From a birth mother’s perspective:
You are abandoning your child – When having a child the mother usually starts making a plan for her child so that the child can have the best life that she can give them. In the case of adoption that plan just doesn’t include the birth mother as the one caring for the child and watching them grow every day. They are doing what they can to ensure that the child’s needs are met first and worrying about their needs second. It is a very brave act to decide to place a child for adoption.
You don’t know where your child will end up – In open adoption the birth mother (and father) select the adoptive parents that will be receiving the child after placement. They can decide what type of family they want their child to be in and can select people that have similar interests/hobbies as they themselves have. This allows them to know exactly where their child will end up and know the people that are going to raise them.
You won’t know if your child is doing well – Luckily we are doing an open adoption and this myth should never come into play. There will be photos and updates of how the child and family are doing whenever the birth mother wants and depending on the match arrangement there could also be in person contact as well. They will get to see their child and get affirmation as to how well their child is doing as they grow up.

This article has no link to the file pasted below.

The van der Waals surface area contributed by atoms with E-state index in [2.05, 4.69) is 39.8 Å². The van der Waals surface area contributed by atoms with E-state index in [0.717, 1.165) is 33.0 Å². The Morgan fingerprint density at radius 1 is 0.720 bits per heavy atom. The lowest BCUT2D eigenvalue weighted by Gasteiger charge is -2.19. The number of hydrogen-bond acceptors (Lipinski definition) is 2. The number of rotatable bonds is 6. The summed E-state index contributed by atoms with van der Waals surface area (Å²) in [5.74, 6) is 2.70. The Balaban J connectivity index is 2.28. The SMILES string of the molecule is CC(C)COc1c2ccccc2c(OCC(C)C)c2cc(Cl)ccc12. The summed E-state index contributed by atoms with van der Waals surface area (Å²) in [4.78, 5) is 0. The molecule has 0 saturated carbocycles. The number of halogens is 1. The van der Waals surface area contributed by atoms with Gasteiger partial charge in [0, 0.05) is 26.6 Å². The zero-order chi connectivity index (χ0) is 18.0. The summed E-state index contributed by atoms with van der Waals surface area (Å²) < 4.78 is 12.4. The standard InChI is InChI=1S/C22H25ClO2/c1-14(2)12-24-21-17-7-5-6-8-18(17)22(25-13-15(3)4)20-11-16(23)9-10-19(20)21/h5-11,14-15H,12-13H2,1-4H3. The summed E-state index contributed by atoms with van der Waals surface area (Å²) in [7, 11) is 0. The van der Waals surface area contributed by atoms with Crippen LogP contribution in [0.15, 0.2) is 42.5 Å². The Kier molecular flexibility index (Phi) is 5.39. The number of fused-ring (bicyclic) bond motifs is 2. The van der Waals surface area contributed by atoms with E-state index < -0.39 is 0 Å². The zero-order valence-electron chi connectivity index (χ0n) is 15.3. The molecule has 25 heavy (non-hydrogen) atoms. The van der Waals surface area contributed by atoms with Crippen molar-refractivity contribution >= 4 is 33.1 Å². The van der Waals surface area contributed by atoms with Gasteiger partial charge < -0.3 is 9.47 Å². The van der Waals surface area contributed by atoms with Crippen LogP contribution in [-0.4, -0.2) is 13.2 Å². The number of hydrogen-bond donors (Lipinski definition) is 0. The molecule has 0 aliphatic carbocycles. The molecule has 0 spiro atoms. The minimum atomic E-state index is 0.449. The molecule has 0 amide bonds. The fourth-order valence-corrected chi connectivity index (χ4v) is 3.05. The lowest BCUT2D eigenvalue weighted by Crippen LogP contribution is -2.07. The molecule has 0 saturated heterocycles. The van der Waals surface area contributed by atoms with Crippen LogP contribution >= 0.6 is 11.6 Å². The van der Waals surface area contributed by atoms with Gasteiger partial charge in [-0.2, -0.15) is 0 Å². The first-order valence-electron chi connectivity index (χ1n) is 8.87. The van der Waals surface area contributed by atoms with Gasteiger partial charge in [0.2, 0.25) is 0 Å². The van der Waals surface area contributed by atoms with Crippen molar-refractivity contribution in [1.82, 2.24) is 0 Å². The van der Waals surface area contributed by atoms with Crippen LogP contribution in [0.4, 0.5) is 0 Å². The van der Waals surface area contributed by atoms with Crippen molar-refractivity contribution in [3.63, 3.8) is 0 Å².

From an adoptive mother’s perspective:
The birth mother will try and take the child back – If you have an agency that will work to make sure that the birth mother and birth father are making the right decision for themselves and that they are truly making their decision for themselves then the chance of having them change their mind after placement is much smaller.
Adoption takes a long time – The process of adoption can take a long time depending on what your circumstances are for the adoption. However, if you go into the process without having a lot of restrictions on gender, race, disability (physical or mental), expenses, etc. then the adoption might not take as long as some people will think. Our agency has an average wait time for expecting families of 14 months only. That means it is just a few months longer than a pregnancy would take.
You might not love your adopted child – You might not pick the child up and immediately feel undying love for your child after placement but as you bond with the child you will have the same connection to them as any other child and parent has. I don’t think Andy or I will have any issues with loving whatever child we adopt as we already feel so much and we don’t even have a match or placement yet.
From the child’s perspective:
My birth parents didn’t love me – They will actually have information directly from the birth parents in an open adoption usually of why they were placed for adopted and that the reason had nothing to do with how much or how little they loved them but with other parts of their lives not being ready for a child.